Various universities around the world offer summer undergraduate research programmes (SURPs). These tend to be very competitive; hundreds, even thousands of students can apply for only a handful of positions. However with some proactivity and strong planning, diligent undergraduate students can get accepted onto these prestigious awards.Why apply to a SURP and how do I find them?
Various institutions around the globe offer SURPs. These tend to be fully funded studentships exclusive for undergraduate students featuring 8-12 weeks at a laboratory / clinical institute undertaking research under the supervision of one of the local research teams. Admission to these programmes is extremely competitive and it is sensible to apply to many in one year to improve chances of success. However, if successful, these programmes can skyrocket your experience in the research environment and are a fantastic boost for your CV.
SURP information is available throughout the Internet. Some webpages offer lists of SURPs such as that kindly produced by Cambridge University’s Faculty of Biology (http://www.biology.cam.ac.uk/undergrads/undergrad-fund).
Which SURPs should I apply to?
You should apply to the SURPs that are the most relevant to you. Each SURP tends to offer a number of different research projects that you can either select from or are assigned to. Most of these tend to be laboratory-focused, with a series of lectures, seminars and tutorials to enhance your experience and maximise your output from the programme.
Prior to application:
- Check the admissions criteria. Some SURPs only accept students from particular regions or countries, and some SURPs will only accept you if your latest end of year result is beyond a certain percentage. Some SURPs are designed for students with minimal previous research experience, whilst some are open to students from various research backgrounds. Typically, the SURP is applied for and carried out in the 2nd year of an undergraduate science programme, but these are variable.
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- Ensure you apply for a SURP that is relevant to your future career prospects – it is great to be carrying out a SURP on the mechanisms of photosynthesis in plants but perhaps not so if you are aspiring to a career in academic neurosurgery! Particularly SURPs focus on specialised aspects, such as the Harvard Stem Cell Institute (HSCI) SURP, whereas some are more broadly focused on Biology, such as the Vienna Biocentre Summer Studentship.
- Check the structure of the programme – some of these vary greatly. Some programmes allow you to undertake the programme at a date convenient for both you and the supervisor, whereas some are a fixed number of weeks.
- Some programmes will require you to contact supervisors in advance, please find more information here. It is advisable to contact supervisors at least two months in advance of the deadline for the SURP application.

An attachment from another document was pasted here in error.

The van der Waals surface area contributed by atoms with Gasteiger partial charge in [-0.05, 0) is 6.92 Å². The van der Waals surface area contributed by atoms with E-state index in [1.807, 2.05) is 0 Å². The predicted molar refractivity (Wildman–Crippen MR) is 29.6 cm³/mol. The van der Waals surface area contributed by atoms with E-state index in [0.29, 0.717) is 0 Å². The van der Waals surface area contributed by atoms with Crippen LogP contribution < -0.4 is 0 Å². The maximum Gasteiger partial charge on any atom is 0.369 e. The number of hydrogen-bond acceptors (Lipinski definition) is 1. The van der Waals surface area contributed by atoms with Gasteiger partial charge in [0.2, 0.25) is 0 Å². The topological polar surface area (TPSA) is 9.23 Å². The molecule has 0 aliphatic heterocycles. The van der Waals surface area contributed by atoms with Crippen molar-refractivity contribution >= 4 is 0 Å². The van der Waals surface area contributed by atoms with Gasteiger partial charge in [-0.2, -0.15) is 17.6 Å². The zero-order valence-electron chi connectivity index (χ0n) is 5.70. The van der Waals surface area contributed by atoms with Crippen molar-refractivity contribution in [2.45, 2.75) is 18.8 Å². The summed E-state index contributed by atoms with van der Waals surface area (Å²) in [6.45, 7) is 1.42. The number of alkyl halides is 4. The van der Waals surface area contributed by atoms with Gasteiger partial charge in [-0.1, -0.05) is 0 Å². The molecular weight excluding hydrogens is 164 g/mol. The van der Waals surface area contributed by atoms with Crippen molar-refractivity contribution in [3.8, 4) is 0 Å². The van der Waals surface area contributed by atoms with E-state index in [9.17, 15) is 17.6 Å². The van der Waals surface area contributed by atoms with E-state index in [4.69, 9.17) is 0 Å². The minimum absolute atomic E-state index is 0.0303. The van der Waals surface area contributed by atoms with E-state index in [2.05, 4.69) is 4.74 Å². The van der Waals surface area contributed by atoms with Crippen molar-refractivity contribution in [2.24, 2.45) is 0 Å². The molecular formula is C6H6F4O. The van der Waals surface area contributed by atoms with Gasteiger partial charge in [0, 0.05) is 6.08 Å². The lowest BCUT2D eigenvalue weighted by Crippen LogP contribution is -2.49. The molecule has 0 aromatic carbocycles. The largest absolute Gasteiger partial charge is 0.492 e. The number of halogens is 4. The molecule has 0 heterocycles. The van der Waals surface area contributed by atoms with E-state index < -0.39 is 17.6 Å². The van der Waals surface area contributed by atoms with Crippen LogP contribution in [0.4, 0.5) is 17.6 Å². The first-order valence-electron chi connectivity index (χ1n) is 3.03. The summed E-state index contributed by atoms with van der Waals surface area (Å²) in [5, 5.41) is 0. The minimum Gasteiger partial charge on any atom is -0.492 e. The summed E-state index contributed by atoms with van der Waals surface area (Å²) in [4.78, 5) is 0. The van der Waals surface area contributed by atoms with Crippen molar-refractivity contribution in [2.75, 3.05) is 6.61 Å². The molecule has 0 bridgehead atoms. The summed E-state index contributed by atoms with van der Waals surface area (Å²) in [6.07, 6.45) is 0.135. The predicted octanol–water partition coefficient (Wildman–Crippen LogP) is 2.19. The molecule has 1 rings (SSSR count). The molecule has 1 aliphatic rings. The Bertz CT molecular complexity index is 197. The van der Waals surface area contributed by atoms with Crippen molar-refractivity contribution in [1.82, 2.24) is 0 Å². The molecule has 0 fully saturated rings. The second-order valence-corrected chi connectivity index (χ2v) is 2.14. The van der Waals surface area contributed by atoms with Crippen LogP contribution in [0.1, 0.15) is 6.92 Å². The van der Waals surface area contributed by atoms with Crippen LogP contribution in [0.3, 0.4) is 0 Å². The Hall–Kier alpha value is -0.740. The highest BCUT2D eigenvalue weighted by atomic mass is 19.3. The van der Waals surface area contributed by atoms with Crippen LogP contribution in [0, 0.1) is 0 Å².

- Bear in mind that many of the SURP applications will require referees. The requirements of referees vary from programme to programme, some require a letter to be submitted directly to the programme, some require a form to be filled out and some will contact the referees after the deadline to directly obtain information about you. This should be taken into consideration when planning to complete your application prior to the deadline.
What does the application require?
Application requirements vary from programme to programme. Typically the application will consist of the following items:
- A cover letter, stating why you are applying for the programme, why you are suitable and what you wish to obtain from the programme. Some programmes require several cover letters with a fixed word limit.
- Your CV. Further details on approaching your CV can be found here.
- Your university academic transcript. This will be obtainable from your relevant university portal, and should include all your grades and exam scores to date.
- Material from referees, see above.
Can I apply for multiple SURPs at one time?
Yes. It is highly recommended that you do, considering the extremely competitive nature of the SURPs. If you are lucky enough to get admission for more than one, you must quickly make a decision and contact your second preference to inform them you have opted for another programme. This will enable time for the admissions tutors to select the next candidate in the list.
Do not be disheartened if you get rejected from the SURPs of your choice. Most programmes are extremely difficult to secure admission and any of the programmes will be an excellent experience and adequate preparation for any undergraduate research projects you are conducting in the coming years. If you are accepted, a welcome letter and an itinerary usually follow shortly after admission. Some of the programmes have leisure and social activities included.
- SURP programmes are run at various institutions across the globe and are extremely competitive
- There are various admission criteria and requirements that differ from programme to programme that must be considered prior to application
- Successful admission requires a strong application, diligence and patience.